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Monday, July 28, 2014

clipping. - Taking Off Track Review

I recently had the pleasure of attending the Pitchfork Music Festival in Chicago. The first performer on Saturday was a rapper named Ka. I love his music - and his live show did not disappoint. He's a brilliant poet and lyricist. The most memorable part of his set was not one of his songs, though. It was a spoken interlude to his awesome track "Jungle." Sidenote: if you haven't checked out Ka or his LP The Night's Gambit, you should. Anyway, Ka described his hometown of Brownsville, a neighborhood in Brooklyn, NYC, in quite 'real' terms, so to speak. Ka dedicated "Jungle" to all of the friends he lost during the summer. He said that it gets hot in Brownsville and "people are stacked on top of each other" - that a lot of people get frustrated with their situation and "jus' start shootin'" [sic].

If Ka's interlude describes the abstract situation of of living life in the "Jungle." Then clipping.'s track "Taking Off" gives voice to a few characters that live there. Clipping.'s emcee, Daveed Diggs, delivers a harshly realistic vision of unnamed places in three rapid fire verses he drops with surgical precision and virtuosic flows. Daveed's verses are so intense they deserve detailed dissections and study to fully grasp their content and meaning. Dissections I won't delve too deeply into here, but suffice it to say that you'll be looking up the clipping.'s RapGenius page for hours if you like their music as much as I do.

Verse 1 has a rhythmic pattern that sounds as though it were taken from a snare drum exercise book. The song itself is set around 80 BPM in 4/4. The first six lines are delivered as largely eighth-notes. The next 3 or 4 lines are delivered as eighth-note triplets. The next 4 lines are delivered as sixteenth-notes at blistering speeds. Then the entire pattern I just described is repeated to conclude the verse while each half of the first verse is 8 bars long.

Lyrically, the first 8 bars describe the life of a killer in cold, factual terms. The second 8 bars describe the emotional aftermath of that sort of life on the killer himself. Throughout the rest of the song, Daveed continues with the murderer as a theme, describing where this sort of person grows up, why they are the way they are, and why people trun to such a lifestyle. This sort of attention to detail and orderedness continue throughout the track, though the first verse stands as a sort of perfect example of Daveed's amazing delivery, planning, and complex wordplay.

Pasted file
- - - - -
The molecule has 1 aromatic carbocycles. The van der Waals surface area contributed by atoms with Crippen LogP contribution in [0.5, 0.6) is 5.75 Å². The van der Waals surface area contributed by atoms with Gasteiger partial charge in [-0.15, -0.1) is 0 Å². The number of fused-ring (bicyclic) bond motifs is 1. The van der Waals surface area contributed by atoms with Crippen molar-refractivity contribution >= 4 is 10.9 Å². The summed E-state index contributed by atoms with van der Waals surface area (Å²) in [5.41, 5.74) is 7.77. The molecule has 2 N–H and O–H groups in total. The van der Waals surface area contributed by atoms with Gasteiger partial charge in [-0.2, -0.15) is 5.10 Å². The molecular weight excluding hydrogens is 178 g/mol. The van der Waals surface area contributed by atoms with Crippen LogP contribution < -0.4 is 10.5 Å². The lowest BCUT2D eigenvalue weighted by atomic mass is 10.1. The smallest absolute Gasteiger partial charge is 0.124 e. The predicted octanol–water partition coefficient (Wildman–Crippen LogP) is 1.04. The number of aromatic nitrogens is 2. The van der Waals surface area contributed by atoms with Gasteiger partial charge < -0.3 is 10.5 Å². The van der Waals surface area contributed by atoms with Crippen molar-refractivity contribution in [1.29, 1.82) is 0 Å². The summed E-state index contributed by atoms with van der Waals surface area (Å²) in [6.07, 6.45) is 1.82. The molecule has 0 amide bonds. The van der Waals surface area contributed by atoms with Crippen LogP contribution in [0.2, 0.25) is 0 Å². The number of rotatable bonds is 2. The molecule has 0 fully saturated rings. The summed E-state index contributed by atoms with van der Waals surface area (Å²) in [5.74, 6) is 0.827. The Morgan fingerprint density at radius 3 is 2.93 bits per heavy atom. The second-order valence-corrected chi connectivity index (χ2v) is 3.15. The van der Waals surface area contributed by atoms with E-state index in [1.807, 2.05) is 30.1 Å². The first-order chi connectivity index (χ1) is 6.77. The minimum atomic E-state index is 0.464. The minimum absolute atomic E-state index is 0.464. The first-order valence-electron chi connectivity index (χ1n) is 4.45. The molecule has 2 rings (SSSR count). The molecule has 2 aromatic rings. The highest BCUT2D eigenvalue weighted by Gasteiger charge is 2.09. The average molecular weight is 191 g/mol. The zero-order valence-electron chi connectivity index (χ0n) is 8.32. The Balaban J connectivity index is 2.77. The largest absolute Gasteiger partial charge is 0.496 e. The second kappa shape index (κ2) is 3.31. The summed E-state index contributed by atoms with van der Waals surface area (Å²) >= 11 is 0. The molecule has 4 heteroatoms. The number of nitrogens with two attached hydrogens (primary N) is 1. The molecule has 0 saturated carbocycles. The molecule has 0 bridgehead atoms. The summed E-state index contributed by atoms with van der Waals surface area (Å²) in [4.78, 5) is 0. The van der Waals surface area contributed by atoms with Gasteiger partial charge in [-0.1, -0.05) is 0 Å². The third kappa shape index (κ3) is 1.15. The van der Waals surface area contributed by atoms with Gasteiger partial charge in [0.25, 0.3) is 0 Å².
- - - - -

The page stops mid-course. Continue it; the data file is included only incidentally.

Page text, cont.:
Musically, clipping. are noise-hop. The two instrumentalists, Jonathan Snipes and William Hutson, bring their own unique brand of dark, sparse, noise-centric beats to the table for "Taking Off" and it works perfectly to accentuate Daveed's brilliance. The strong noise element of clipping. in general deserves more than a passing comment I think. What interests me most, and for now will have to be an underdeveloped line of thinking, is that the noise element of clipping. fits so well with Daveed's gritty portrayal of life on the street that it is more consistent than a lot of other "gangsta rap." That is to say, what is usually the case in rap is that a rapper will describe dark themes of poverty, crime, exploitation over music that makes it palatable to a large audience. With clipping., however, there is no safe way to palliate what one hears: the beat and music accompanying the harsh lyrics are equally as harsh. It gives clipping.'s music a sort of x-factor whereby it is sometimes difficult to listen to and quite upsetting. This is the same sort of feeling I get from Death Grips, which makes clipping. especially exciting insofar as Death Grips broke up.

In "Taking Off," then, clipping. gives us a dark insight into life in the "Jungle" quite unlike anything I've heard before. It makes it quite a joyful experience in the darkest meaning of that statement as is possible. "Taking Off" furthermore shows the listener that, as long as we have poverty, we will have killers: a lesson worth remembering.

Rating: 8.5/10



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